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Frame of reference and Pseudo forces

  1. Jan 9, 2015 #1
    If you have a car and a pendulum is hanged inside it, and if you watch from outside the car,and if the car has some acceleration, then you see the bob moving in opposite direction of motion of car. For a person standing outside, he knows that the car has some acceleration. What causes the bob to move backwards from his point of view?
    its not pseudo force because the frame of reference is inertial.
    the car accelerates and so does tge bob. But why in opposite direction?

    Also if you have a person inside the car, since bob is at rest, he introducea the concept of psuedo force to balance tension and weight. Am I right?
    How do you explain first case?
     
  2. jcsd
  3. Jan 9, 2015 #2

    Doc Al

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    Staff: Mentor

    From the inertial observer's viewpoint, the bob is not moving backwards but is being dragged forwards by the tension of the bob. Since it is accelerating, you can deduce the angle that the pendulum makes.
     
  4. Jan 9, 2015 #3

    ShayanJ

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    Gold Member

    You're wrong. For someone outside the car(who knows the car is accelerated), the bob is just trying to stay at rest, but the string pulls it along with the car. So to avoid the complication caused by the string, lets just say there is a big glass container that can move with non-zero acceleration. We also assume that there is mass inside this container that has no friction with the ground. Then if the container accelerates, the mass just remains at rest and people outside the container, just say container is accelerated and the mass is at rest. But people inside the container(who don't know the container is moving) see that the mass is moving with some acceleration. So they say there is a force acting on it.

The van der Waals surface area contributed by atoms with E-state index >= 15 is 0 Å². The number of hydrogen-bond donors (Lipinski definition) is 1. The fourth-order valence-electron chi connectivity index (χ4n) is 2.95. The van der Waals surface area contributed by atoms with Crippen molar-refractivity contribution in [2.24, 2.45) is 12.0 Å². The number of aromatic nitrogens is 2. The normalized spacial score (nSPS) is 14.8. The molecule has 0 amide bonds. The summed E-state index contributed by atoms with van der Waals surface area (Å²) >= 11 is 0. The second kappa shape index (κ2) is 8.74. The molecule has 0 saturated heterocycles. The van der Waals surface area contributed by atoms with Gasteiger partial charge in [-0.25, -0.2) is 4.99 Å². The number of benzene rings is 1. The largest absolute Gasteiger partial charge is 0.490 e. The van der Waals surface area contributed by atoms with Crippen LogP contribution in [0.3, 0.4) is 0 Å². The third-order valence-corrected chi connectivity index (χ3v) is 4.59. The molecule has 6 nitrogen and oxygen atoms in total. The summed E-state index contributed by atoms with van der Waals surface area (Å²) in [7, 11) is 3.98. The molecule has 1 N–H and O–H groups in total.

5. Jan 9, 2015 #4

    jbriggs444

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    The bob does not move backwards from the outside point of view. The car moves forward.
    The car accelerates. The bob does not accelerate. At least not until the pendulum's angle has changed and tension increased, causing it to do so.

    For the person inside the car, tension and "weight" are not balanced. The weight includes a pseudo-force component that causes a net motion. The concept of the pseudo force is introduced so that Newton's second law is consistent with the observed motion.
     
  6. Jan 9, 2015 #5

    Doc Al

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    Yes. From the non-inertial frame of the car, a pseudo force is introduced so that Newton's 2nd law can be used. Since the acceleration is zero (assuming it is in its final position, at an angle with the vertical), the net force, including the pseudo force, will be zero.
     
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